Inaccessibility of on-screen menus is a significant issue with most cell phones, and the Sanyo 4700 is no exception. I asked the sales representative to set all features according to my preferences and to go over the menus with me in great detail while I took notes. This process took about an hour. It requires assistance from a sighted person to change the options, but the process is less cumbersome because of this orientation. Fortunately, options cannot be changed accidentally, since confirmation is generally required.
Sprint PCS makes all user documentation available on its web site in pdf documents. The Sanyo 4700 User Guide could not be read using Acrobat Reader 5 with current versions of JAWS for Windows or Window-Eyes, and was read but not correctly formatted when I sent it to the conversion site at Adobe.com. I used optical character recognition (OCR) to convert the pdf to text. But the text is not useful because all the key names are graphic symbols with no text representation. A typical instruction is thus rendered: "To place a call, press to turn on the Power, dial the number, and then press to place the call." The User Guide is thorough and has been useful to me in combination with all the notes I took during my orientation.
The next step was a call to Sprint PCS Customer Care to confirm my findings and ask for solutions. I explained that I am blind. I then described, using specific examples, how my lack of access to the documentation and to prompts and menus displayed on the screen interferes with my ability to make and receive calls. I mentioned Section 255 of the Telecommunications Act and how I know that companies are required to make their products and services accessible to people with disabilities when doing so is readily achievable. I asked if the representative could recommend a different phone that would better meet my described needs, or if there were features on this phone that might not have been explained to me. I also asked for documentation in a format I could use. I explained that this request would not be satisfied by merely converting the pdf document to text, since it contains graphic symbols to represent the names of keys. I said that I would be willing to contact the product manufacturer directly, but no contact information was available in the documentation or on the Sprint PCS web site. As was the case in the store, the customer representative did not have information on the accessibility of services or supported products. I am waiting for her to get back to me about these issues.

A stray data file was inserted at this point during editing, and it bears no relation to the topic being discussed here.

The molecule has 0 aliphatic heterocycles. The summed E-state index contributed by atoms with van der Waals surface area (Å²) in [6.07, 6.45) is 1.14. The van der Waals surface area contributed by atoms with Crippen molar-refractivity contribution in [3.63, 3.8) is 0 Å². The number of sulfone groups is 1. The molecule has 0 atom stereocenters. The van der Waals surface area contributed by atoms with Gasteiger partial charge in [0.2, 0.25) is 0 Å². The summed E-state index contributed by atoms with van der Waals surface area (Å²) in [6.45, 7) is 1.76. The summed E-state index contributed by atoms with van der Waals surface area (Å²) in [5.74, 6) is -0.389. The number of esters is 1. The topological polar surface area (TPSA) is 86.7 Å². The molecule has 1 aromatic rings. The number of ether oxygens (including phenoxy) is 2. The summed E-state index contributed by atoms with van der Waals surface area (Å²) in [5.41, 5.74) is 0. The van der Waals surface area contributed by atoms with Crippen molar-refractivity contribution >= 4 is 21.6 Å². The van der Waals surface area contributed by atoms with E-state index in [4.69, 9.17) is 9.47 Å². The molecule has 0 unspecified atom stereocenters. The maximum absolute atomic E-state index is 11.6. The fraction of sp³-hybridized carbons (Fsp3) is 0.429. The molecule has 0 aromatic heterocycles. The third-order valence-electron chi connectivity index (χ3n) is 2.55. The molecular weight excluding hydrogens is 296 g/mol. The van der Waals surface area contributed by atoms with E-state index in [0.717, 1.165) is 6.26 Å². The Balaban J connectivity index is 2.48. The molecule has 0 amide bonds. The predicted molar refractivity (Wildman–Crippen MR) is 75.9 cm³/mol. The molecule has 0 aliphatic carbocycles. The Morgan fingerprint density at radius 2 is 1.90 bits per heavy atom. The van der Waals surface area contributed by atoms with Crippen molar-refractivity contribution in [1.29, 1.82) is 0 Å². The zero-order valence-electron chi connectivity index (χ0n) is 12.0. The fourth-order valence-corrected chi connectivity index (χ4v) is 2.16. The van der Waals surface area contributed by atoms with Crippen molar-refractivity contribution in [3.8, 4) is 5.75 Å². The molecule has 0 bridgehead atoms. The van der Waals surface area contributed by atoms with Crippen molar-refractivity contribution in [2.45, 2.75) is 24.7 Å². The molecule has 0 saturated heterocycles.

Meanwhile I know that the Federal Communications Commission (FCC) maintains a current list of Section 255 contacts for service providers at <www.fcc.gov/cib/dro/service_providers.html> and a list of manufacturers at <www.fcc.gov/cib/dro/section255_manu.html>. Sprint PCS has a listed contact, but Sanyo does not. In many cases, these contacts are lawyers who are responsible for defending the turf. In any event, it will probably be necessary for me to make this contact. Depending on the outcome of my efforts, it may also be appropriate for me to file a complaint with the FCC. AccessWorld will keep you posted on my progress and the outcomes.
Important Things to Remember
I write down everything as it happens. I documented my experience in the store, my process of learning how to use features of the phone, my experience in using the documentation, and my phone call to the customer service representative. I will be sending e-mail messages to the Section 255 contact and to the FCC (if necessary), and all this documentation can be used to support my case.